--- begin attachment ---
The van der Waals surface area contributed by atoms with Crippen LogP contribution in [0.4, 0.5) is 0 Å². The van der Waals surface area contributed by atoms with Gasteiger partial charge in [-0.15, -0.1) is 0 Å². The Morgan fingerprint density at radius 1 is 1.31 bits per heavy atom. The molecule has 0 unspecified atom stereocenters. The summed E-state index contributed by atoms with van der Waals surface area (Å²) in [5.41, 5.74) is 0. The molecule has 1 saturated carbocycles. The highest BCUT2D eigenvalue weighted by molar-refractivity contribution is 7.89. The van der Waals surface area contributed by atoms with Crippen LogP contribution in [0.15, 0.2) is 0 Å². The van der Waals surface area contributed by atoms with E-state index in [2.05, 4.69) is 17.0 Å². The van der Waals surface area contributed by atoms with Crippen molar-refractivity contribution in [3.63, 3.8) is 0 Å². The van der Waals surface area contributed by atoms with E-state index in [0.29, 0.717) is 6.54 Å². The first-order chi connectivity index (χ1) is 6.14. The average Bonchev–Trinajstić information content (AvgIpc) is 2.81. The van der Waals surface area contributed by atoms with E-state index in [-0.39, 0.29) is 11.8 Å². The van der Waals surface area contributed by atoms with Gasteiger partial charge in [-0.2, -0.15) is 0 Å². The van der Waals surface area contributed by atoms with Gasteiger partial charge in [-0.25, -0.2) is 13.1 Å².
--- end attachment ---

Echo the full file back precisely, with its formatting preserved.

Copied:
The van der Waals surface area contributed by atoms with Crippen LogP contribution in [0.4, 0.5) is 0 Å². The van der Waals surface area contributed by atoms with Gasteiger partial charge in [-0.15, -0.1) is 0 Å². The Morgan fingerprint density at radius 1 is 1.31 bits per heavy atom. The molecule has 0 unspecified atom stereocenters. The summed E-state index contributed by atoms with van der Waals surface area (Å²) in [5.41, 5.74) is 0. The molecule has 1 saturated carbocycles. The highest BCUT2D eigenvalue weighted by molar-refractivity contribution is 7.89. The van der Waals surface area contributed by atoms with Crippen LogP contribution in [0.15, 0.2) is 0 Å². The van der Waals surface area contributed by atoms with E-state index in [2.05, 4.69) is 17.0 Å². The van der Waals surface area contributed by atoms with Crippen molar-refractivity contribution in [3.63, 3.8) is 0 Å². The van der Waals surface area contributed by atoms with E-state index in [0.29, 0.717) is 6.54 Å². The first-order chi connectivity index (χ1) is 6.14. The average Bonchev–Trinajstić information content (AvgIpc) is 2.81. The van der Waals surface area contributed by atoms with E-state index in [-0.39, 0.29) is 11.8 Å². The van der Waals surface area contributed by atoms with Gasteiger partial charge in [-0.2, -0.15) is 0 Å². The van der Waals surface area contributed by atoms with Gasteiger partial charge in [-0.25, -0.2) is 13.1 Å².